“It’s a lot of your wrist.” McHugh said. “It’s not necessarily your whole arm, so the more rotation you get on the disc the farther it will go, and the flatter the disc will go.”

So I threw.

The disc hung in the air. I watched The Destroyer, a little yellow blip in the cloudy sky, plop sadly to the wet ground and safely secure a spot in the dirt.

It landed less than 25 feet from where I stood. Pitiful.

Although I blamed the disc, I knew that disc golf was certainly a skill that I would have to consistently practice. My handbook and I continued through the course, as I was determined to tighten up my game.

As I walked through the park, I tried hyping myself up again.

As I worked up my hype, I remembered a conversation I had with John “Stash” DiSciascio, Sedgley’s Executive Director. He told me about this guy in his 80s who is a disc golf world champion, Paul “The Old Goat” Fein. Stash told me that players of all ages can come out, either for a casual walk with friends or for some intense competition.

I was there for the latter and definitely competing against myself. I thought, if an 80-year-old could get that disc into the basket, so could I.

I was on hole two of 27, staring at the next basket. No, I hadn’t made it into the first one before moving on to the next; I didn’t want to hold up anyone who actually knew what they were doing.

As Stash told me, there aren’t any professional instructors out on the course as of now, but everyone is friendly and will teach you how to play.

But, truth be told, I really didn’t want help. I was looking forward to being on the course for a while, gaining traction on my own time— just me and my trusty handbook.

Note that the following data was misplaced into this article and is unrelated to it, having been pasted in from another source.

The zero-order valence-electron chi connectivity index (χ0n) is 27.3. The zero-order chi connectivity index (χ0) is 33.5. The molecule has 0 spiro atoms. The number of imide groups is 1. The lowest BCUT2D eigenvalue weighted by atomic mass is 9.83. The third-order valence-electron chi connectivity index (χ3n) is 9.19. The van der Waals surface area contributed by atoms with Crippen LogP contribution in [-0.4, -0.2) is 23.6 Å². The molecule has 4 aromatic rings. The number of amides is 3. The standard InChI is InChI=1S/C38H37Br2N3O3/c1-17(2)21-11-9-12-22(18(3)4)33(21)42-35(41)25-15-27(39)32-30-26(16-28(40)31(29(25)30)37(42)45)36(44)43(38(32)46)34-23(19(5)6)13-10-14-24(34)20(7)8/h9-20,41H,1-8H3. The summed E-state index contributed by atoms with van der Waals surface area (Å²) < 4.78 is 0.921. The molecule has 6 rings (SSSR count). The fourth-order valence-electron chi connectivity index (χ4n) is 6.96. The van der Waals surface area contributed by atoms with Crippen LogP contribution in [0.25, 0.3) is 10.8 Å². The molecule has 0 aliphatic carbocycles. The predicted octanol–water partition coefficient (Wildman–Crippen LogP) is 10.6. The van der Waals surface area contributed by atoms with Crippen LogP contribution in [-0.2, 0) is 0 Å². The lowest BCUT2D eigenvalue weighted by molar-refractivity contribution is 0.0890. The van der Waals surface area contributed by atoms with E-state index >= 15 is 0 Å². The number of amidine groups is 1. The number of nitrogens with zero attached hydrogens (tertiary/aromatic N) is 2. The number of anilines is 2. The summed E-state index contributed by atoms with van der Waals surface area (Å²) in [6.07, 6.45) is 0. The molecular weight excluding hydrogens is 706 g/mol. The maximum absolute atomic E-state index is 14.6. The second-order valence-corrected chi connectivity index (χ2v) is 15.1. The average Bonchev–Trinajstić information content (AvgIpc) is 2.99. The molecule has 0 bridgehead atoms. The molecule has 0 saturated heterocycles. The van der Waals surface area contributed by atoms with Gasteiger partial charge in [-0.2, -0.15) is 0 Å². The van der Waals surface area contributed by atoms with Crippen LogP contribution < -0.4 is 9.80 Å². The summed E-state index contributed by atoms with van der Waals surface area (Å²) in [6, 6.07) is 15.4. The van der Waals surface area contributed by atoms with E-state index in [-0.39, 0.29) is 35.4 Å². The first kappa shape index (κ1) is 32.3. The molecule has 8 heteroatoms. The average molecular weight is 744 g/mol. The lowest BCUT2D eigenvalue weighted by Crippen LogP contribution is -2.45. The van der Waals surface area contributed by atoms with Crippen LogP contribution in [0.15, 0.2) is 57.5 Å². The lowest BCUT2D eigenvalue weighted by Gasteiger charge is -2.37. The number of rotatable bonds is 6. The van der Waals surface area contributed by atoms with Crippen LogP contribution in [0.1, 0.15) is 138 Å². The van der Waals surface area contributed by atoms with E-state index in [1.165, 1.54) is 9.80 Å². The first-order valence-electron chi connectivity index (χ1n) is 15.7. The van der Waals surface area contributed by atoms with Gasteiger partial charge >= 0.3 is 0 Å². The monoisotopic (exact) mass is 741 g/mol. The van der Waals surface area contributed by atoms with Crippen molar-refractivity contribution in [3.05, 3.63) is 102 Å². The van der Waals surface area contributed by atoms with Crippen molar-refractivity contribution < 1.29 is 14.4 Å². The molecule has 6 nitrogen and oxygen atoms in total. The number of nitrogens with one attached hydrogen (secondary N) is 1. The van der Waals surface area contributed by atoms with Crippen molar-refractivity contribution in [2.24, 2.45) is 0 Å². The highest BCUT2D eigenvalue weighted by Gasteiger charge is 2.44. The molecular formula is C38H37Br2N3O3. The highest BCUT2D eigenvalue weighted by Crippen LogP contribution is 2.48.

I tried a different disc on the second basket, a midrange. This one, as I read in my handbook, flies less of a distance than a driver, but offers the player more control – probably the one I should have started with.

It felt cold and intimidating in my hands.

I reviewed more notes: “When you throw, the disc curves in the opposite direction from the direction you throw due to the spin.”

So, I wanted to force the disc to curve right. I threw, hard.

I covered 50 more feet than last time.

In fact, I was getting the hang of it. I switched over to a driver, then to a putter, and made the basket with a few more throws.

By hole 27 I was ready to rumble.

Being out there in the woods, away from campus and other crazy responsibilities, was literally a breath of fresh air.

Disc golf challenged me physically and mentally, allowing for only concentration and self-awareness. If I stopped focusing for even a second, that disc flopped to the ground.

Yes, it took until about hole 15 to truly understand how to throw, but with each basket I made, the more confident I grew in my playing ability and the more comfortable I felt in those trees.

“Mostly it [disc golf] is just a great camaraderie; it’s a great way for like-minded people who enjoy nature, who love the woods, [and] like to throw discs, [to] enjoy life in general—rule number one is have fun,” Stash said.

With that, I threw my midrange Gremlin into the abyss, watched it knock into a tree, flop to the ground and land mildly close to the basket.

It may take until I’m 80, but I’ll get there.